Monday, April 1, 2019

Missile Island

In 1967, Publishers Export Co., Inc., a small San Diego paperback press that specialized in mostly-gay porno novels, tried to broaden its horizons by launching a series of spy novels marketed as “Dan Walker Chillers,” presumably to sell some books to the ‘Nick Carter: Killmaster’ audience. The books were written by someone named Don Gilmore using the pseudonym of Gil Davis, and today they are hard-to-find paperback rarities priced exorbitantly high by used book dealers.

Dan Walker is a businessman and former Naval Intelligence Officer who takes periodic assignments from the CIA where he saves the world and gets laid. In “Missile Island,” Walker is called upon by the U.S. President to investigate reports that Santana Island in the Caribbean is being developed as a commie missile launch site. Bear in mind that this book was written and published when the Cuban missile crisis was still fresh on everyone’s minds.

The Agency provides Walker with a map of the island and a briefcase bomb to destroy as much of the missile facility as possible. His cover is that of a tourist at one of the island’s luxury resorts populated by sunbathing bikini beauties. His search for the missile site brings him into contact with surveillance operatives on bicycles and Voodoo-loving locals. While in the Caribbean, Walker gets laid a lot in graphic detail. But in all fairness, the sex scenes aren’t any more explicit or plentiful than your average ‘Coxeman’ or ‘Baroness’ novel, and it’s important for spies to find a healthy work-sex balance. There are also some scenes of brutal violence - extreme stuff - that serve as a counterbalance to the regular sex scenes.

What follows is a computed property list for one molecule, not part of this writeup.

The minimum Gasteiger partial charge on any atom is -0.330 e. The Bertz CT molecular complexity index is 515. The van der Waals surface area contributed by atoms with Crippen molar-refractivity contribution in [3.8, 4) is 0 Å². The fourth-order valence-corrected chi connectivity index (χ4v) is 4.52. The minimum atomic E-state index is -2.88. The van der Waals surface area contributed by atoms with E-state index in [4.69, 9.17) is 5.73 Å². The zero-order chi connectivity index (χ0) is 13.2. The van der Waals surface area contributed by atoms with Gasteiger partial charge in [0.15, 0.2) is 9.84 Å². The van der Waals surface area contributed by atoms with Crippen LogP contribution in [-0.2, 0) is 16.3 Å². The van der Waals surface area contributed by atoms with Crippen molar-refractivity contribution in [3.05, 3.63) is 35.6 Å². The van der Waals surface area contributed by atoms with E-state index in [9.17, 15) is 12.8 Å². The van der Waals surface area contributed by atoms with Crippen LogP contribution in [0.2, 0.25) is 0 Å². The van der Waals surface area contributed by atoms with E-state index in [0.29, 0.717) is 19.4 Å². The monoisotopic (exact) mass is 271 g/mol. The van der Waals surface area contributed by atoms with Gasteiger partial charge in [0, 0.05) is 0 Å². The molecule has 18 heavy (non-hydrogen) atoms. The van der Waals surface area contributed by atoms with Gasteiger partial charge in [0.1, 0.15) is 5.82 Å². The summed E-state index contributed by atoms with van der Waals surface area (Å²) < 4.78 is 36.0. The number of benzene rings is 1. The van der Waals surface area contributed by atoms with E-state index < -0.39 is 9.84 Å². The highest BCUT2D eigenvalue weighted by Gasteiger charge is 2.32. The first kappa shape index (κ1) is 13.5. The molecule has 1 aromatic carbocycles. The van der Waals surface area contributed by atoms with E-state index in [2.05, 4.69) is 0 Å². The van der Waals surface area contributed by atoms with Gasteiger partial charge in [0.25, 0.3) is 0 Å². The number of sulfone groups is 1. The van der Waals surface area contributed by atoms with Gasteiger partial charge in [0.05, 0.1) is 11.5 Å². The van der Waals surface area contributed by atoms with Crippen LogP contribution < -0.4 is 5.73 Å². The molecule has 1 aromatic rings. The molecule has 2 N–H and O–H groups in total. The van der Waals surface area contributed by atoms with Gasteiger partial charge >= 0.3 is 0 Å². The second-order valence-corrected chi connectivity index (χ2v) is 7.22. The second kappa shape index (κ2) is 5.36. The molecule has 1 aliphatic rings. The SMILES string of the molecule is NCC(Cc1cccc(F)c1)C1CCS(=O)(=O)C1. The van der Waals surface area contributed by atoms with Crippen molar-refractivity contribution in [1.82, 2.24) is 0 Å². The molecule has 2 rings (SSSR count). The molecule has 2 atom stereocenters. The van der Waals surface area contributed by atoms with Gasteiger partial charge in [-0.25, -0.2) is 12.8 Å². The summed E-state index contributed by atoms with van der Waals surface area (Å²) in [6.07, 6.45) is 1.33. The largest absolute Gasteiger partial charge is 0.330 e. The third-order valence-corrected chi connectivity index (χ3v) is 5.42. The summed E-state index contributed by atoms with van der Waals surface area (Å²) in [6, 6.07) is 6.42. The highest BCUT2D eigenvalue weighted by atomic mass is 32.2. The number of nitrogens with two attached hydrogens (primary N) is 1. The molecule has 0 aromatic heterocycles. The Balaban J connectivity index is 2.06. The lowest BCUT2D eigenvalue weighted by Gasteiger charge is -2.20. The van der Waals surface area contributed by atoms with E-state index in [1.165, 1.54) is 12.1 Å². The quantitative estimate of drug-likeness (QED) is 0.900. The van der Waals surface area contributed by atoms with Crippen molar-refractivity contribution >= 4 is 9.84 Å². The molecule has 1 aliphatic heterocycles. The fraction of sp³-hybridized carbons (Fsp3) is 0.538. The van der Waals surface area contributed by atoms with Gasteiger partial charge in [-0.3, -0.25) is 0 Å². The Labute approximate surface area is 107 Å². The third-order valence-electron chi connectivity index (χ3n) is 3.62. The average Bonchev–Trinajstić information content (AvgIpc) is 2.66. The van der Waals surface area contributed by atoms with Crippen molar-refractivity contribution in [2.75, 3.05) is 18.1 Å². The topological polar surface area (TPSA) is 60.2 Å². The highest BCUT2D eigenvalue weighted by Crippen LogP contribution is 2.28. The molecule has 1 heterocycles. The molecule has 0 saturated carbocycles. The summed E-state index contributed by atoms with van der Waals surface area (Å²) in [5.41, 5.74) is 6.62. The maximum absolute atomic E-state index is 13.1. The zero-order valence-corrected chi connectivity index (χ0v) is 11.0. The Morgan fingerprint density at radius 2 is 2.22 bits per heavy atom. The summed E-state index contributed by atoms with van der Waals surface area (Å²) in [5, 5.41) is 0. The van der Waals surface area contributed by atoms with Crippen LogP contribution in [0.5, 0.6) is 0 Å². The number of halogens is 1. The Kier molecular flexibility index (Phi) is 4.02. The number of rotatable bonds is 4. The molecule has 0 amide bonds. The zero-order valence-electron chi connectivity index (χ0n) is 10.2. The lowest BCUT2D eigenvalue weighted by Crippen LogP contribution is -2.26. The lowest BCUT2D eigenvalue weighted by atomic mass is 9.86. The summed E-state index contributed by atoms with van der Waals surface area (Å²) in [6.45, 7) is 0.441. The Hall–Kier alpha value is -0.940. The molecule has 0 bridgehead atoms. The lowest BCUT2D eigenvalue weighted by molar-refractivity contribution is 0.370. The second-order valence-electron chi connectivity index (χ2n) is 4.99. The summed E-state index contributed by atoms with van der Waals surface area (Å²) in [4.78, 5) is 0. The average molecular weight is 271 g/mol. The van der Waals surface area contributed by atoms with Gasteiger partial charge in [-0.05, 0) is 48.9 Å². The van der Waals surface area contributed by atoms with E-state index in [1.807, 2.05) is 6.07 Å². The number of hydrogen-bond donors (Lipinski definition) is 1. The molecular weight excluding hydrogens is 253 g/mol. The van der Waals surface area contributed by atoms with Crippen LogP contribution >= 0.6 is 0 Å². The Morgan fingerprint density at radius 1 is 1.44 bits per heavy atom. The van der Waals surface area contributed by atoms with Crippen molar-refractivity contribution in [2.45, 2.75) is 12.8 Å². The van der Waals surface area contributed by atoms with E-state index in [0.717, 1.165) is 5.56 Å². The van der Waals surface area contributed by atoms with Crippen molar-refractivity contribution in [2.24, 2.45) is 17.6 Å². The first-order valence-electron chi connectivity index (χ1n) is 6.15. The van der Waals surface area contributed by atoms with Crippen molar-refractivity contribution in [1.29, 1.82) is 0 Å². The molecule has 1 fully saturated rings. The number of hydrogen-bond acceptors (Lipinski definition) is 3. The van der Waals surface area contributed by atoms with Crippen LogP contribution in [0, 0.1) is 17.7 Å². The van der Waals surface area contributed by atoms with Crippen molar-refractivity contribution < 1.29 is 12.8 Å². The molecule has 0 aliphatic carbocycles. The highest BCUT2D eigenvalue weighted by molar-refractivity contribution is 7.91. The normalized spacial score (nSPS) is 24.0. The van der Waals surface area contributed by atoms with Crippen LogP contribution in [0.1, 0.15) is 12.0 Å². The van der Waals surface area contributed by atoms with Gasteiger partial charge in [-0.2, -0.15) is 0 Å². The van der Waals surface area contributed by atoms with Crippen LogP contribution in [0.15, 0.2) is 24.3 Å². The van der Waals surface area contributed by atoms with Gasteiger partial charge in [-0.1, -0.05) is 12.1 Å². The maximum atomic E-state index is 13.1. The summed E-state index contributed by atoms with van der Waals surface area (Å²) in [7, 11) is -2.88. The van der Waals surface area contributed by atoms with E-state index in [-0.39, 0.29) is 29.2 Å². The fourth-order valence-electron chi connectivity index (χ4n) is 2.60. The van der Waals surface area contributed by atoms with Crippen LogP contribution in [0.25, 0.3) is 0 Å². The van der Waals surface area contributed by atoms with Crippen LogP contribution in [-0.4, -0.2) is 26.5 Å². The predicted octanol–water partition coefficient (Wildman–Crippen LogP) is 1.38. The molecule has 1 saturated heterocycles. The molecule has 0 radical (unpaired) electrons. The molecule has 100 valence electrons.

What we have here is a competent and enjoyable spy thriller with a likable hero on a fun, high-stakes Caribbean adventure filled with regional stereotypes and genre tropes. At times, it got a little “madcap” for my tastes, but your mileage may vary. In other words, this ain’t Robert Ludlum. It’s really the espionage equivalent of a Longarm Western paperback where an enjoyable story takes a break every now and then for the hero’s sexual release and then resumes thereafter as if nothing happened. If you find this book in the wild at a reasonable price, you should buy it and read it. However, it’s probably not worth the $35 tag I recently saw online. I had fun reading “Missile Island,” and as long as you know what you’re getting, you will too. Recommended.


The three Dan Walker Chillers by Gil Davis are:

Valley of the Doles (1967)
Assignment: Tokyo (1967)
Missile Island (1967)

The publisher behind the Dan Walker books also attempted two similar series titles.

The Mark Castle series by Carl Marcus:

Cable Address: Roma (1966)
Cable: Vienna (1967)

The Nails Fenian series by Hal D. Steward

The Spy and the Pirate Queen (1967)
Assassin’s Hide-Away (1967)

Finally, special thanks to the Spy Guys and Gals website for assisting me with the research on this odd corner of the espionage fiction world. 

Buy a copy of this book HERE


  1. Hmmm... You're quite sure this isn't an April Fool's Thing?

  2. I believe Don Gilmore is Donald Gilmore, who also worked for Greenleaf Publishing as an acquiring editor. He employed several Tijuana-borne U.S. citizens to write smut for the publisher. He disappeared in 1972.